I’m hitting the road and heading to Arkansas! It has been ages since I’ve hosted a Real Life Diabetes Happy Hour, but after being contacted by a fellow T1D – I’m packing up the Subaru and heading North. This event brings ALL people living with diabetes and their families together to be surrounded by folks who “get it“. Please join me Thursday, April 11th from 5-7:30pm at The Holler located at 801 SE 8th Street in Bentonville, Arkansas.
While on the road with the Real Life Diabetes podcast in Scottsdale, I had the pleasure of having dinner with Paloma Kemak (aka Glitter Glucose). Her story is very different from mine, but her diagnosis and overall mindset is entertaining and up-lifting. Paloma’s energy and ability to laugh while sharing her story is contagious and inspiring to PWDs from across the globe.
It has been over a year since I last shared a post, but with two snow days I had plenty of time to reflect on what the past year has taught me. 2018 was full of new challenges, many of which were diabetes related. After 35+ years of living with T1D, you would think I’ve dealt with it all, but that is not the case. Below are a few highlights, lessons learned and things to ponder.
I became a Dexcom Warrior and had the privilege of trying the new G6 before it was released to the public.
I shared my T1D story, per the request of the Oklahoma Diabetes Legislative Caucus, to insurance providers in an effort to change future coverage for people living with the disease. It worked. Report to follow in a future post with my testimony.
Kate Hall, is like many of us in the diabetes community – unstoppable and she decided early on that Type 1 diabetes won’t keep her from pursuing her dreams. She is an inspiration to us all and does a phenomenal job sharing her story on the road to becoming a 2020 Olympian.
When I was diagnosed with Type 1 diabetes, my first feeling was perhaps different than you might expect: relief.
The months leading up to my diagnosis were some of the worst of my life. I had been flying from Washington DC to the West Coast and back on a weekly basis, and I thought the constant red-eyes had finally gotten the best of me. I was battling fatigue, circulation issues, and weight loss, and I could barely get any sleep. I just felt awful. Continue reading →
Michael Bliss wrote a book calledThe Discovery of Insulin in the early eighties – I read it just before I left for Ukraine. It was terrifying and heartbreaking to learn the stories of T1Ds before insulin, and it was fascinating and enraging to learn about diabetes research, past and present. I have always wondered about the world, and knowing Peace Corps’ medical rules, I wondered about how T1Ds in Ukraine and elsewhere lived. Continue reading →
Recently I returned from a whirlwind trip to Washington DC, where I advocated for Type 1 Diabetes with folks from all over the U.S. Our primary mission was to garner support from our state’s (Oklahoma) senators and representatives for the renewal of the Special Diabetes Program, and to cover the JDRF stance on the ACA. I was blown away by many aspects of the trip, and would like to share with you my top 10 takeaways, in countdown form. Continue reading →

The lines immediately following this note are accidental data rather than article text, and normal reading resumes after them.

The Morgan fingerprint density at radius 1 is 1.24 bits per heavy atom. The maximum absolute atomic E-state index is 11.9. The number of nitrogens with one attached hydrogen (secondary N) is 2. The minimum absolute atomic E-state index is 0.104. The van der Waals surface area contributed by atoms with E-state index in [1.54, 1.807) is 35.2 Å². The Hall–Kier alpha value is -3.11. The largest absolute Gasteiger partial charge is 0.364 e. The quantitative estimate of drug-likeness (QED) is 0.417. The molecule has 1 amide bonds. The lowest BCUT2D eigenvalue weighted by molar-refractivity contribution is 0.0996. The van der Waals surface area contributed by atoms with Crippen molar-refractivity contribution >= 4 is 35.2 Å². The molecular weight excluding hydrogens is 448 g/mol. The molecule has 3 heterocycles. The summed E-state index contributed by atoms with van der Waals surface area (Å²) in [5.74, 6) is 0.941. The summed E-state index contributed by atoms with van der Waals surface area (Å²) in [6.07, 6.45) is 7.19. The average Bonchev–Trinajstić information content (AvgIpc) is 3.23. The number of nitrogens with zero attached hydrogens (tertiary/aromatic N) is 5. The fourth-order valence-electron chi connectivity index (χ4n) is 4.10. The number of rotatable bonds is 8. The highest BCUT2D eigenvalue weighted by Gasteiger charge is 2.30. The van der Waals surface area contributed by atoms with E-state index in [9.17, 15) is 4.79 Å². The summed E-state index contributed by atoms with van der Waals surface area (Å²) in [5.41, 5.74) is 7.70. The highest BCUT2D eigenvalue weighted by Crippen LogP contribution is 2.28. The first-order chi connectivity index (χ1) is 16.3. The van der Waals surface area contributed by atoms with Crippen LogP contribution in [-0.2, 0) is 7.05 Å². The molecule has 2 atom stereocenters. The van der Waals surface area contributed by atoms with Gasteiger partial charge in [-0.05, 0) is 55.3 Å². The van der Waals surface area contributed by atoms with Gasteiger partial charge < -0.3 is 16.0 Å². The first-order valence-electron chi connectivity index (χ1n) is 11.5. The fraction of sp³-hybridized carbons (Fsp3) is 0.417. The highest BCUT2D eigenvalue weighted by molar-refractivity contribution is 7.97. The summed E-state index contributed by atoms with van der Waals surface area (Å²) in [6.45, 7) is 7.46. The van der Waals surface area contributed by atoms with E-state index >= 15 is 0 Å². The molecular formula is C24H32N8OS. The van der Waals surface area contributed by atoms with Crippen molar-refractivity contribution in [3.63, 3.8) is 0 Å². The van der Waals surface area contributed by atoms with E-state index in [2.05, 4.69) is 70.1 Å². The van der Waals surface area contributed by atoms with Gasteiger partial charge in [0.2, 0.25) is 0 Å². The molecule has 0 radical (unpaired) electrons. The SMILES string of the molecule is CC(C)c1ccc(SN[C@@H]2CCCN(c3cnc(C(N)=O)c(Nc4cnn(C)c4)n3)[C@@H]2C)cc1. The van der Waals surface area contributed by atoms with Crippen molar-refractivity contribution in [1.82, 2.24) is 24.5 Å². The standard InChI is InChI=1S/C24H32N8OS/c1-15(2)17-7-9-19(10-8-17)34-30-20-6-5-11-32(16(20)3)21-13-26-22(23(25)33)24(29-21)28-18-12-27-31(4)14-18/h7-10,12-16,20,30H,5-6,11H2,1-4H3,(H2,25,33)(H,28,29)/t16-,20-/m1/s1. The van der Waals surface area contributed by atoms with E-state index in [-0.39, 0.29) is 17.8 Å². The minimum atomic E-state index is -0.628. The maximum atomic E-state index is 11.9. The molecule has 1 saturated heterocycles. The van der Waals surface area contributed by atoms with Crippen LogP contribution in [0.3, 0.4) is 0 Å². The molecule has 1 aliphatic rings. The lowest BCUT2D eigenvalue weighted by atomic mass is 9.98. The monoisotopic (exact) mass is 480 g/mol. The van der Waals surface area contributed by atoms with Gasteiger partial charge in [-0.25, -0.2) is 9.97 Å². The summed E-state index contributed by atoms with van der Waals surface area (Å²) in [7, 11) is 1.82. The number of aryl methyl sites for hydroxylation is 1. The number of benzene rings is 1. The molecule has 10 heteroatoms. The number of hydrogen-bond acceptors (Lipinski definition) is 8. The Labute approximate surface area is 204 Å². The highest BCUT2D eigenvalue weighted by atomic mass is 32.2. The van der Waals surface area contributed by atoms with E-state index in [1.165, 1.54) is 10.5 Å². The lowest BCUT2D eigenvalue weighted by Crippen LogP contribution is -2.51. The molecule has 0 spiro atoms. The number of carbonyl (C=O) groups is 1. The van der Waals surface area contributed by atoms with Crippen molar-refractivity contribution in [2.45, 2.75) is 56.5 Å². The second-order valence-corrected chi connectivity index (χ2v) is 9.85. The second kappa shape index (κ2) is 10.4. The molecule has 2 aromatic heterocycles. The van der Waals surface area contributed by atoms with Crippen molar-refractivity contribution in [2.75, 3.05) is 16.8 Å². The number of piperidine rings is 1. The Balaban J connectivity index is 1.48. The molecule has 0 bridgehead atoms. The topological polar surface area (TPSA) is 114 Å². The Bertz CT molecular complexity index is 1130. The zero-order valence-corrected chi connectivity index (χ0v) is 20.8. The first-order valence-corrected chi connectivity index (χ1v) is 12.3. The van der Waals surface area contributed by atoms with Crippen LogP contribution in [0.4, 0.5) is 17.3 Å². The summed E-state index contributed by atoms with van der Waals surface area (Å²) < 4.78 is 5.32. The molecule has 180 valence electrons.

Type 1 diabetes is one of the few diseases that needs to be micromanaged on a daily basis, 24 hours, 7 days a week. There is no holiday, time away, or opportunity to hand over control to someone else for a while.
When you have a personality like mine, this means becoming almost obsessed with the daily management tasks of living with type 1 diabetes. This has many benefits, no doubt: great control, predictable BGLs, and a HbA1c below 6%. Continue reading →
I arrived in Ukraine with my life packed into two suitcases (one of which was half filled with medical supplies). My first stop as a Peace Corps trainee was an old sanitarium just outside the capital city of Kyiv. There, my group of volunteers had a few buffer days in which Peace Corps became real: we learned which language we would study, where our 10-week language and job training would take place, which other volunteers would be in our 4-5 person training ‘cluster’, and we filled out a lot of paperwork. This is also where I had to decide how and to whom I would tell about my diabetes. Continue reading →
I was diagnosed with type 1 when I was thirteen. Shortly after, a fellow traveler broke it down for me: you can either control your diabetes or you can let it control you. A rabble rouser froma young age, I decided quickly that if those were my choices, I’d choose option A. At the time, I didn’t realize how difficult it would be to make that decision each day, but gradually it helped me develop a personality trait I see in a lot of folks with type 1: we love a challenge, and we love to prove people wrong. When I decided to be a Peace Corps Volunteer, I went into it with that same bullheaded mentality that had been an almost constant companion since diagnosis. Continue reading →